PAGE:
One common shortcoming of mindfulness research is a reliance on self-report measures of mindfulness. Researchers can never be certain if participants are accurate in their self-ratings. In a recent study, two researchers at Liverpool John Moores University, Moore and Malinowski, made a useful contribution to the literature by including two measures of attention along with a self-report measure of mindfulness.
The researchers compared a group of 25 Buddhist meditators to a group of 25 non-meditators matched for age and gender. Participants were administered the Kentucky Inventory of Mindfulness Skills, a self-report measure of mindfulness, and two attentional tasks: the Stroop Task and the d2-concentration and endurance test.
The Stroop is an older and well-known pencil-and-paper test in which participants are presented a series of words written in colored ink and asked to identify the color of the word. This task becomes tricky when participants are asked to identify colors in words spelling out the names of other colors (e.g., the word “red” written in green ink). When there in an incongruity between ink color and color name, reaction time slows and participants must refrain from reading the name of the color instead of identifying the ink. Mistakes made in misidentifying a stimulus are known as commission errors.
I’m not familiar with the d2, but the authors describe it as a speeded test that requires participants to discriminate a particular target from other similar non-targets. Participants may make errors of commission by identifying a non-target as a target, or errors of omission by not identifying targets, mistaking them for a non-target.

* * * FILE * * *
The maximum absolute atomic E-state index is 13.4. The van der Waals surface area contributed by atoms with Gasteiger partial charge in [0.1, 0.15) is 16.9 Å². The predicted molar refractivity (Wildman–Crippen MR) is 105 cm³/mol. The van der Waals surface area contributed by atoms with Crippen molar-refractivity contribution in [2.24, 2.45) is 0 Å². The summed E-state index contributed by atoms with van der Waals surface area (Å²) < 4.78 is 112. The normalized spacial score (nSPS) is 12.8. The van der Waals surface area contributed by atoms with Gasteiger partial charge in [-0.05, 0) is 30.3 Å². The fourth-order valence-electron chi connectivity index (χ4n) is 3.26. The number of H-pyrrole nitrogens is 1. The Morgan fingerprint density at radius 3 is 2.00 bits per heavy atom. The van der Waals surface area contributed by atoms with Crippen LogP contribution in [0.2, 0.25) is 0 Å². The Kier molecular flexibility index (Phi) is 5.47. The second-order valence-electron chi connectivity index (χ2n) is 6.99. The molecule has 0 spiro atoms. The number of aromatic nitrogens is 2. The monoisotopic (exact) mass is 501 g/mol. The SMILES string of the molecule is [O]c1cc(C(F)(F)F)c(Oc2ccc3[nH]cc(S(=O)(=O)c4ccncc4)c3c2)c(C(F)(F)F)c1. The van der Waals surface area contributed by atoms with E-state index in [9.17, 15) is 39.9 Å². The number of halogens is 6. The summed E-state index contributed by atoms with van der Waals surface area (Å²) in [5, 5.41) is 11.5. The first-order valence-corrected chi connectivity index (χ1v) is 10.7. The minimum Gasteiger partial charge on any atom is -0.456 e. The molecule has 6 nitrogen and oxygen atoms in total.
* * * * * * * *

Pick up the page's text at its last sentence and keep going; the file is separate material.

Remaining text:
In short, meditators performed significantly better than non-meditators on all aspects of the two attentional tasks. These tasks require both attention and cognitive flexibility in order to attend to the tasks through responding and inhibiting responses. Better performance was related to higher mindfulness. Analyses also suggested that cognitive flexibility was best predicted by two aspects of mindfulness: mindfully acting with awareness in everyday life and the ability to observe one’s immediate experience. Because the design was cross sectional, however, it is impossible to know for certain if meditation improves attention and cognitive flexibility, or if individuals attracted to meditation are higher in cognitive flexibility and attentional control.
You can find a link to the study at the second author's website.
Here’s the full citation:
Moore, A. & Malinowski, P. (2009). Meditation, mindfulness and cognitive flexibility. Consciousness & Cognition, 18(1), 176-186